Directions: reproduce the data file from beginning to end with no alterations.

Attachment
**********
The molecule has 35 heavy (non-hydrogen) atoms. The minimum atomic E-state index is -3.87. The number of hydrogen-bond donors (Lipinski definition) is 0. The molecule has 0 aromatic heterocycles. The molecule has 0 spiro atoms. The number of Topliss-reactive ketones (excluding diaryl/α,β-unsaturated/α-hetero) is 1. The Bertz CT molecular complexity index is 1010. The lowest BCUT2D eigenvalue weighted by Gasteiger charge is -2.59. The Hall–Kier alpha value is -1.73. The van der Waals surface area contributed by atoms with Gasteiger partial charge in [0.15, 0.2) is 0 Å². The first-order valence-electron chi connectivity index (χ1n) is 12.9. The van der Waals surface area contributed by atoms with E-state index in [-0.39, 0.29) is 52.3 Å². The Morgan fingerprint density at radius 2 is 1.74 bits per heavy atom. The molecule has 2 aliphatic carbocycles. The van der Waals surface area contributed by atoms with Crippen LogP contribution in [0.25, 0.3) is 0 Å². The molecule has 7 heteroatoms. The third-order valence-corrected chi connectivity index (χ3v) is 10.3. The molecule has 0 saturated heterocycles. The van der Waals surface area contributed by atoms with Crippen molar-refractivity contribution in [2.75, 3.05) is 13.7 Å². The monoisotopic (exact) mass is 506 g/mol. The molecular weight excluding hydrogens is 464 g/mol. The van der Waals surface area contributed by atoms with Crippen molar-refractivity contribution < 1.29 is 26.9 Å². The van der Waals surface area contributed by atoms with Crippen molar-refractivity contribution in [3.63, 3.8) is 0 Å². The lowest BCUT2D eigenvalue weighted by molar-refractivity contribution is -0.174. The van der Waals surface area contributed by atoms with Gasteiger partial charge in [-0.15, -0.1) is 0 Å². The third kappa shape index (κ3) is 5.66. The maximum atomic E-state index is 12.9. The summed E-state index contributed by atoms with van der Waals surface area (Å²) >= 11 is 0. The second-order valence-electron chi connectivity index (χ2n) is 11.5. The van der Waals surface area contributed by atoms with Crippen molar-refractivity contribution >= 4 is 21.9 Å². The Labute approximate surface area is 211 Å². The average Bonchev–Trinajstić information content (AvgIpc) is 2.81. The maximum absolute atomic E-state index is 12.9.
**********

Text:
The molecule has 35 heavy (non-hydrogen) atoms. The minimum atomic E-state index is -3.87. The number of hydrogen-bond donors (Lipinski definition) is 0. The molecule has 0 aromatic heterocycles. The molecule has 0 spiro atoms. The number of Topliss-reactive ketones (excluding diaryl/α,β-unsaturated/α-hetero) is 1. The Bertz CT molecular complexity index is 1010. The lowest BCUT2D eigenvalue weighted by Gasteiger charge is -2.59. The Hall–Kier alpha value is -1.73. The van der Waals surface area contributed by atoms with Gasteiger partial charge in [0.15, 0.2) is 0 Å². The first-order valence-electron chi connectivity index (χ1n) is 12.9. The van der Waals surface area contributed by atoms with E-state index in [-0.39, 0.29) is 52.3 Å². The Morgan fingerprint density at radius 2 is 1.74 bits per heavy atom. The molecule has 2 aliphatic carbocycles. The van der Waals surface area contributed by atoms with Crippen LogP contribution in [0.25, 0.3) is 0 Å². The molecule has 7 heteroatoms. The third-order valence-corrected chi connectivity index (χ3v) is 10.3. The molecule has 0 saturated heterocycles. The van der Waals surface area contributed by atoms with Crippen molar-refractivity contribution in [2.75, 3.05) is 13.7 Å². The monoisotopic (exact) mass is 506 g/mol. The molecular weight excluding hydrogens is 464 g/mol. The van der Waals surface area contributed by atoms with Crippen molar-refractivity contribution < 1.29 is 26.9 Å². The van der Waals surface area contributed by atoms with Crippen molar-refractivity contribution in [3.63, 3.8) is 0 Å². The lowest BCUT2D eigenvalue weighted by molar-refractivity contribution is -0.174. The van der Waals surface area contributed by atoms with Gasteiger partial charge in [-0.15, -0.1) is 0 Å². The third kappa shape index (κ3) is 5.66. The maximum atomic E-state index is 12.9. The summed E-state index contributed by atoms with van der Waals surface area (Å²) >= 11 is 0. The second-order valence-electron chi connectivity index (χ2n) is 11.5. The van der Waals surface area contributed by atoms with Crippen molar-refractivity contribution >= 4 is 21.9 Å². The Labute approximate surface area is 211 Å². The average Bonchev–Trinajstić information content (AvgIpc) is 2.81. The maximum absolute atomic E-state index is 12.9.